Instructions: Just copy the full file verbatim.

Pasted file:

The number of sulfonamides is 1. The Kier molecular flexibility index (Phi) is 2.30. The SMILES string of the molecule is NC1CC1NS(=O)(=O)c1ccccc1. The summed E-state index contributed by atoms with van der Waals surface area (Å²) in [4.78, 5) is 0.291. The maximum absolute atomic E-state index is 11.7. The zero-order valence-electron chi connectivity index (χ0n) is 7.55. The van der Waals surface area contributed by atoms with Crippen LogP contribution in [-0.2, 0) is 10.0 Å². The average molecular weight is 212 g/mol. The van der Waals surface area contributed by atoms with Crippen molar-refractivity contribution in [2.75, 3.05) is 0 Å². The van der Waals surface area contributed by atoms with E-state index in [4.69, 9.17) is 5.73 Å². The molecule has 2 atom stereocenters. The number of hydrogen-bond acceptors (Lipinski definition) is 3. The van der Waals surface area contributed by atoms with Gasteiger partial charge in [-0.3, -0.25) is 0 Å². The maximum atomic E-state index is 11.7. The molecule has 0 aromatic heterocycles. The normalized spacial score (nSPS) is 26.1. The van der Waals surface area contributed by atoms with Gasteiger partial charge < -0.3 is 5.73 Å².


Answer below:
The number of sulfonamides is 1. The Kier molecular flexibility index (Phi) is 2.30. The SMILES string of the molecule is NC1CC1NS(=O)(=O)c1ccccc1. The summed E-state index contributed by atoms with van der Waals surface area (Å²) in [4.78, 5) is 0.291. The maximum absolute atomic E-state index is 11.7. The zero-order valence-electron chi connectivity index (χ0n) is 7.55. The van der Waals surface area contributed by atoms with Crippen LogP contribution in [-0.2, 0) is 10.0 Å². The average molecular weight is 212 g/mol. The van der Waals surface area contributed by atoms with Crippen molar-refractivity contribution in [2.75, 3.05) is 0 Å². The van der Waals surface area contributed by atoms with E-state index in [4.69, 9.17) is 5.73 Å². The molecule has 2 atom stereocenters. The number of hydrogen-bond acceptors (Lipinski definition) is 3. The van der Waals surface area contributed by atoms with Gasteiger partial charge in [-0.3, -0.25) is 0 Å². The maximum atomic E-state index is 11.7. The molecule has 0 aromatic heterocycles. The normalized spacial score (nSPS) is 26.1. The van der Waals surface area contributed by atoms with Gasteiger partial charge < -0.3 is 5.73 Å².